Scuderia Cameron Glickenhaus Is Ramping Up Production with a New Factory

You know boutique and high-end supercar maker Scuderia Cameron Glickenhaus as the guys who make the batshit-looking stuff like the SGC 003S and 004S. And the team is looking to expand production. Today, the company revealed that it’s very close to purchasing a new factory space in Danbury, Connecticut.


Joining the factory in Sleepy Hollow, New York, will hopefully soon be one in nearby Danbury, about a 45-minute drive away. The land is located on a small airport with runway access because apparently the people who buy SCG cars are part of the crowd who takes a plane to buy a car. Currently, the cars are built in Turin, Italy, according to Autoblog.

The main building is a round structure that was first built to produce “giant revolving turntables for restaurants in skyscrapers” or “railroad stations where trains needed to turn around,” SCG’s spokesperson told us in an email. There’s also a four-car garage for display vehicles, along with offices and conference rooms. The company is also building a photo studio in one of the garages for pretty pictures of its cars.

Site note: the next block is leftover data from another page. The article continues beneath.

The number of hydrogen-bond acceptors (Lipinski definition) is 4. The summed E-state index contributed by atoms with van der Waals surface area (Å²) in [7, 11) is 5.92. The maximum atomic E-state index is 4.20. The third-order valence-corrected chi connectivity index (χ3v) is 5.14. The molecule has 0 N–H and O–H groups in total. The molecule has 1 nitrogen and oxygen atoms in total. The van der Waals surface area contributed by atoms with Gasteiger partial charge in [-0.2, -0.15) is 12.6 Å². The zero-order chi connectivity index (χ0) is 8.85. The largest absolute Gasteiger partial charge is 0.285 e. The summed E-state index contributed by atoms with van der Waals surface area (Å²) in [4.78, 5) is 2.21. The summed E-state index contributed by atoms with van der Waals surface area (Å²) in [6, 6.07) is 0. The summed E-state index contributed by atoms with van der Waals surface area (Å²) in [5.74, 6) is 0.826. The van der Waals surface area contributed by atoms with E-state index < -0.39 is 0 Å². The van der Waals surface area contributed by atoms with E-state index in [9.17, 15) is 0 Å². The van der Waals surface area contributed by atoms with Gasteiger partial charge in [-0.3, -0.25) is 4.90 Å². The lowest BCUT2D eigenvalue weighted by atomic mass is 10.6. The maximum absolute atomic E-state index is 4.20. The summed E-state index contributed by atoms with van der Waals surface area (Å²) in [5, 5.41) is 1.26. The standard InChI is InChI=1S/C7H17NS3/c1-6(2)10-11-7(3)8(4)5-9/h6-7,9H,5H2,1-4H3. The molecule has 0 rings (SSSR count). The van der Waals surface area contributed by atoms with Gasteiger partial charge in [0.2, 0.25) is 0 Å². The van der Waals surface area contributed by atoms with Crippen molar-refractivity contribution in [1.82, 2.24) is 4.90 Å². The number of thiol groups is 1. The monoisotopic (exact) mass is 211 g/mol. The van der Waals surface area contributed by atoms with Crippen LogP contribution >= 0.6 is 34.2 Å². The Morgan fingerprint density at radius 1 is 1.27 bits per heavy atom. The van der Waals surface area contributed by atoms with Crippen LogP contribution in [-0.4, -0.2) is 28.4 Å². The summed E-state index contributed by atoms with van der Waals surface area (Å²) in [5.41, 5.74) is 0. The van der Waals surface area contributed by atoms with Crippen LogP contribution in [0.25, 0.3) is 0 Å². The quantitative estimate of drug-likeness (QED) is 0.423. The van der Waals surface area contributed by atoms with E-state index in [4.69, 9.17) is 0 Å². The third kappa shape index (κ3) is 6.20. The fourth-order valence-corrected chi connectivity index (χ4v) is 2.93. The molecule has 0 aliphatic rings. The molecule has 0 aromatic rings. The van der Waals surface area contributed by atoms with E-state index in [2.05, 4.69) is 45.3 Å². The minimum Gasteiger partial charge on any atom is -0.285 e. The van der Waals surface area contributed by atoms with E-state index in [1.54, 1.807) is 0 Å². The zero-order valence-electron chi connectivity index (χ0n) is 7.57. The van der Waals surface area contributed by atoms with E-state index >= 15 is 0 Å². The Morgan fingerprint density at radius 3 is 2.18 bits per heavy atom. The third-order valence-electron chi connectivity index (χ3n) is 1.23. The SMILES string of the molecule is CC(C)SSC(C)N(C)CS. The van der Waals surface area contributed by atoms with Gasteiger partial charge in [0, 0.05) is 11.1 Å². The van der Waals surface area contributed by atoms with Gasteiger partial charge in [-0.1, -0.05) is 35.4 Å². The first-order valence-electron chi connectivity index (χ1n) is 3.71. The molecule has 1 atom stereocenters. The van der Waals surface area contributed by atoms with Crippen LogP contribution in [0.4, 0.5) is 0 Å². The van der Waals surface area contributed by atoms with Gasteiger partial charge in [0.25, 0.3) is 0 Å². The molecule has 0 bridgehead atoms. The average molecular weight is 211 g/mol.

Additionally, “We are working to make the building environmentally friendly and researching solar panels and batteries to provide the entire electricity supply for the factory as well as possible LEAD certification for the building,” the rep told us.

SCG hopes to build out the space so that it could produce 15 cars a week, though that will take a while, and that the factory will be built to scale 50 cars per year. In 2017, the company received a Low Volume Manufacturer status in the U.S. from NHTSA, which means that it’s allowed to build up to 325 cars.

The 004S has not been built yet, but the company expects to build out the first prototypes next year.

Writer at Jalopnik and consumer of many noodles.


James Glickenhaus

We’ll have 15 production bays there which means that as it takes us about one week to build a car we could build about 750 cars a year there. But wait we’re only allowed to build 325 cars a year as an approved NHTSA low volume manufacturer. Does that mean in let’s say three years we’ll have fully crash tested worldwide legal cars??? You never know...